The rule is that in "transforming" a declarative sentence into a question (or a negation), the subject inverts with the auxiliary verb.
He is acting like a hero. → Is he acting like a hero?
He has acted like a hero. → Has he acted like a hero?
If there is no auxiliary verb present in the declarative form, the appropriate form of DO is brought in as a 'dummy' auxiliary.
He acts like a hero. → Does he act like a hero?, not *Acts he like a hero?
He acted like a hero. → Did he act like a hero?, not *Acted he like a hero?
But BE is always treated like an auxiliary verb, even when it is the only verb present in the declarative form.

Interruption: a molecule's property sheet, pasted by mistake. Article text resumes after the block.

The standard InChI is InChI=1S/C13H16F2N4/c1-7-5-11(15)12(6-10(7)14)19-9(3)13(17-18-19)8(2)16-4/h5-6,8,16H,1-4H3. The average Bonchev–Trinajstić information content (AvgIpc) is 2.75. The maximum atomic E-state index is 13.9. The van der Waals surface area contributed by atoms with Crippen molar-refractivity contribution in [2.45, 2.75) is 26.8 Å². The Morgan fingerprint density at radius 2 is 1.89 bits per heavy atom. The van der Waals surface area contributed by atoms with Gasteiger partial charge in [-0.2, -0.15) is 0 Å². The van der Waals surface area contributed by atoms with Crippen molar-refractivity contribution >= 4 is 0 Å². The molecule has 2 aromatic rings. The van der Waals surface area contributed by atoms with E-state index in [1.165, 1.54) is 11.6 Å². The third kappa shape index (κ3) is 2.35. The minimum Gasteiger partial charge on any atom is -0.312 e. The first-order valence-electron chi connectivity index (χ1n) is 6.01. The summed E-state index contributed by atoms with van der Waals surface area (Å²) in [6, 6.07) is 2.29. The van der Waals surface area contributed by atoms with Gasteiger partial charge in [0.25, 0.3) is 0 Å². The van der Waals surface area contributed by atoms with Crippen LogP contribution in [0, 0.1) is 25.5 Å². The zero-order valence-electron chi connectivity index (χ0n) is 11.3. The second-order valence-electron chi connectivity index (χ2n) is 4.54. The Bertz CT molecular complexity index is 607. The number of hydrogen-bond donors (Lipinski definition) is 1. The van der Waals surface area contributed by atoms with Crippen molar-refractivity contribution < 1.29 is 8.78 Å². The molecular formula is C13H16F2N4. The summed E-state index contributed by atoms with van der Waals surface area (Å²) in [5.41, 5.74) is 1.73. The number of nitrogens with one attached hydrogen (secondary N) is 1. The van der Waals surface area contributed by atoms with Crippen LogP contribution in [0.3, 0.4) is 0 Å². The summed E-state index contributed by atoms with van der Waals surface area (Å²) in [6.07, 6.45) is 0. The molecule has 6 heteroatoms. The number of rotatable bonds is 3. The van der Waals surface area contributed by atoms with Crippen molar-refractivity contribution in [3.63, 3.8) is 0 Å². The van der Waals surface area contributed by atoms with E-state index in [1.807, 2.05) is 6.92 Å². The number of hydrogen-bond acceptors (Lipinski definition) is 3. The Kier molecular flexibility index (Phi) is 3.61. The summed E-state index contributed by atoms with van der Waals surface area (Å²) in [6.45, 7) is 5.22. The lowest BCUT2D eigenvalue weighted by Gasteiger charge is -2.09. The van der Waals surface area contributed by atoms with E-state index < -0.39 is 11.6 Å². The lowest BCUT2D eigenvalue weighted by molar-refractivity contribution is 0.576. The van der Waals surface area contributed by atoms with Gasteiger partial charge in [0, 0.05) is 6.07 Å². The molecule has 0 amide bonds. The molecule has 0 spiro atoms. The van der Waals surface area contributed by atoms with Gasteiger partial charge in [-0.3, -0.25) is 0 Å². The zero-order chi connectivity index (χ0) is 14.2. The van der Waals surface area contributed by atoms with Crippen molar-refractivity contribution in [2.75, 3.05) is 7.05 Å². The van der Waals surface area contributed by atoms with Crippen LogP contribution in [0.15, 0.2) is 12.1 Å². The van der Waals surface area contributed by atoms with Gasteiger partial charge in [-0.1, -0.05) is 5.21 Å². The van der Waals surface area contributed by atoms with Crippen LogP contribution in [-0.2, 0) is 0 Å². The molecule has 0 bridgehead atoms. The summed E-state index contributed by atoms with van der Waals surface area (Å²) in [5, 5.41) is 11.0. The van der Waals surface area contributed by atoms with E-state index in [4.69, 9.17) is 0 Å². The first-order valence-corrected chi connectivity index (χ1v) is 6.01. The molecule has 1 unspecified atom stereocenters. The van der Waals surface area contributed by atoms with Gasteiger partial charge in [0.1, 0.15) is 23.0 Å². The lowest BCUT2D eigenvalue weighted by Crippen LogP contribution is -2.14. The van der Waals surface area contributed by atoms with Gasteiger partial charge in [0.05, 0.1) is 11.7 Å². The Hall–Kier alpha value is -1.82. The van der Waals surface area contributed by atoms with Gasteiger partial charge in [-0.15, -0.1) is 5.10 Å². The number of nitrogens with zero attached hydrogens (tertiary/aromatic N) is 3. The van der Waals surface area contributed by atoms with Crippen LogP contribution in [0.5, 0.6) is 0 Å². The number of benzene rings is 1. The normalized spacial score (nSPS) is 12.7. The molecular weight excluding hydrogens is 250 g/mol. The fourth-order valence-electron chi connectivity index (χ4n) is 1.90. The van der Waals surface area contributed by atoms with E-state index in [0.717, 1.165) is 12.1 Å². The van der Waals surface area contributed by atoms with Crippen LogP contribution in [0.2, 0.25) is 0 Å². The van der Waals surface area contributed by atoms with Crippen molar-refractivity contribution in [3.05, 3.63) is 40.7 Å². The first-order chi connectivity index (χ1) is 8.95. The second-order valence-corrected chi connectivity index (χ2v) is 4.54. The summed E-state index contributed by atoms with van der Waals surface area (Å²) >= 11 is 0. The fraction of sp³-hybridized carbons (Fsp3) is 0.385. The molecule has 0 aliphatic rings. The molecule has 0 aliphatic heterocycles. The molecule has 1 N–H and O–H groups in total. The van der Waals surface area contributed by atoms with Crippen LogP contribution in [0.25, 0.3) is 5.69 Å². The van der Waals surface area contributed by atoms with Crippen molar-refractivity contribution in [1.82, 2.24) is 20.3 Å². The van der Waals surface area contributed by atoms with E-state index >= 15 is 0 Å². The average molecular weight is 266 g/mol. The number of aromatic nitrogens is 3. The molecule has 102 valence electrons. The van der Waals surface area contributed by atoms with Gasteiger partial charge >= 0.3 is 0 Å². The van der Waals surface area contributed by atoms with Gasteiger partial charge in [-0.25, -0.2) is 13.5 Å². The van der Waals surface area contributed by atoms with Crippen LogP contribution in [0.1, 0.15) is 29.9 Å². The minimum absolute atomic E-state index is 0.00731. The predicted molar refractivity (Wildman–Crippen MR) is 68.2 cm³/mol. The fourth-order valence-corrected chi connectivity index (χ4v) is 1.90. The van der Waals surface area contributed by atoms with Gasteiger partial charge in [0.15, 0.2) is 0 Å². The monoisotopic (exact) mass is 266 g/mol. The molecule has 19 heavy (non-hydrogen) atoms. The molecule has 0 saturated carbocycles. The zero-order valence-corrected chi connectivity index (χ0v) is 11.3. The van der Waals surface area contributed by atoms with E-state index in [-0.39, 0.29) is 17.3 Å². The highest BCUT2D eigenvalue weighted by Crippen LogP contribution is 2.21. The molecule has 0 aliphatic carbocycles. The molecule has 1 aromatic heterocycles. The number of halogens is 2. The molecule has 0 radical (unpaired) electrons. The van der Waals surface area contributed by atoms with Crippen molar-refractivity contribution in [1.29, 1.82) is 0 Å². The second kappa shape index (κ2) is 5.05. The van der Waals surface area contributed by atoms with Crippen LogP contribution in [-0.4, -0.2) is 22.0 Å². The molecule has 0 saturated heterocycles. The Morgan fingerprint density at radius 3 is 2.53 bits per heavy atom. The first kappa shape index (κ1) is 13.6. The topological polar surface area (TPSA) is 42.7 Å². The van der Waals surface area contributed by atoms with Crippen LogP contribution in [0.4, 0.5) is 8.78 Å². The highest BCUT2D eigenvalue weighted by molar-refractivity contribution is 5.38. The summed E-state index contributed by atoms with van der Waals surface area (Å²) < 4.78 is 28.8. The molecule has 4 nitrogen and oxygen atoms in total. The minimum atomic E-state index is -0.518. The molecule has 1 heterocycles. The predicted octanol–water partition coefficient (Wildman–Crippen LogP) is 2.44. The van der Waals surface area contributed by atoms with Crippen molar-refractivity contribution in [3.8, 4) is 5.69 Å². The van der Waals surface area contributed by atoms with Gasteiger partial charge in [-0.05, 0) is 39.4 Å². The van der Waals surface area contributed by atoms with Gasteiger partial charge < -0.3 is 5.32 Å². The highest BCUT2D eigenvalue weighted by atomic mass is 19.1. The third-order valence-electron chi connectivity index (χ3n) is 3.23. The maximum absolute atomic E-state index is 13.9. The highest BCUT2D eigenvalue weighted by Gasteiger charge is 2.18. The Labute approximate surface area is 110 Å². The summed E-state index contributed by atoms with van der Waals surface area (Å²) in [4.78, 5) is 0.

He is a hero. → Is he a hero?, not *Does he be a hero?
He was a hero. → Was he a hero?, not *Did he be a hero?
Note that until quite recently HAVE could be treated the same way as BE—even today you find speakers inverting non-auxiliary HAVE with the subject, though it is becoming rare.
Have you any kumquats today? is acceptable, although Do you have any kumquats today? is more usual.
The same considerations apply with negations.